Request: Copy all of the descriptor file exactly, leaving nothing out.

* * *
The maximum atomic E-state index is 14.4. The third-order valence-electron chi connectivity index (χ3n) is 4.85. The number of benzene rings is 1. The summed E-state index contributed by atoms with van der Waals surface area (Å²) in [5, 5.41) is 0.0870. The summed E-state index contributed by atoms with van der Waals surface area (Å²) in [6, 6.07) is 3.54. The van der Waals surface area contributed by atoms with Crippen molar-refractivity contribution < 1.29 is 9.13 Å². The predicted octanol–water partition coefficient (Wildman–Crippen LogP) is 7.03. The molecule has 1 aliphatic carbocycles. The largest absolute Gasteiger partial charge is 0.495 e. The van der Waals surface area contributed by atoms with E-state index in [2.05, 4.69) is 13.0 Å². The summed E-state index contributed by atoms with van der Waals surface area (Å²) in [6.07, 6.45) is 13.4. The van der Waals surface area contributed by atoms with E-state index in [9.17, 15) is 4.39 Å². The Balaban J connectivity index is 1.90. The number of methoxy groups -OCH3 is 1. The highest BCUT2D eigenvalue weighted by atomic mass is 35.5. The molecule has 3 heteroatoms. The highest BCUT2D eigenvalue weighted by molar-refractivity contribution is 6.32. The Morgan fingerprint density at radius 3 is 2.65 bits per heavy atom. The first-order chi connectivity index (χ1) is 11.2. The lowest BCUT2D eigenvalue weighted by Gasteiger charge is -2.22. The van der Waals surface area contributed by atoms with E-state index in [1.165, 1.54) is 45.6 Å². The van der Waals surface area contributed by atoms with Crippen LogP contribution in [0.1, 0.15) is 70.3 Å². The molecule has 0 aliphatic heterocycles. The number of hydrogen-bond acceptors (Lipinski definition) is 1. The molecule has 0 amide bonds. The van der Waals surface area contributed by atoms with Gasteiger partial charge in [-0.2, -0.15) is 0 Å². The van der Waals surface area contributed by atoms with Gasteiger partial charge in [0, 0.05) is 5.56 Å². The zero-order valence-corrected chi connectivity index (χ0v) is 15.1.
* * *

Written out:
The maximum atomic E-state index is 14.4. The third-order valence-electron chi connectivity index (χ3n) is 4.85. The number of benzene rings is 1. The summed E-state index contributed by atoms with van der Waals surface area (Å²) in [5, 5.41) is 0.0870. The summed E-state index contributed by atoms with van der Waals surface area (Å²) in [6, 6.07) is 3.54. The van der Waals surface area contributed by atoms with Crippen molar-refractivity contribution < 1.29 is 9.13 Å². The predicted octanol–water partition coefficient (Wildman–Crippen LogP) is 7.03. The molecule has 1 aliphatic carbocycles. The largest absolute Gasteiger partial charge is 0.495 e. The van der Waals surface area contributed by atoms with E-state index in [2.05, 4.69) is 13.0 Å². The summed E-state index contributed by atoms with van der Waals surface area (Å²) in [6.07, 6.45) is 13.4. The van der Waals surface area contributed by atoms with E-state index in [9.17, 15) is 4.39 Å². The Balaban J connectivity index is 1.90. The number of methoxy groups -OCH3 is 1. The highest BCUT2D eigenvalue weighted by atomic mass is 35.5. The molecule has 3 heteroatoms. The highest BCUT2D eigenvalue weighted by molar-refractivity contribution is 6.32. The Morgan fingerprint density at radius 3 is 2.65 bits per heavy atom. The first-order chi connectivity index (χ1) is 11.2. The lowest BCUT2D eigenvalue weighted by Gasteiger charge is -2.22. The van der Waals surface area contributed by atoms with E-state index in [1.165, 1.54) is 45.6 Å². The van der Waals surface area contributed by atoms with Crippen LogP contribution in [0.1, 0.15) is 70.3 Å². The molecule has 0 aliphatic heterocycles. The number of hydrogen-bond acceptors (Lipinski definition) is 1. The molecule has 0 amide bonds. The van der Waals surface area contributed by atoms with Gasteiger partial charge in [-0.2, -0.15) is 0 Å². The van der Waals surface area contributed by atoms with Gasteiger partial charge in [0, 0.05) is 5.56 Å². The zero-order valence-corrected chi connectivity index (χ0v) is 15.1.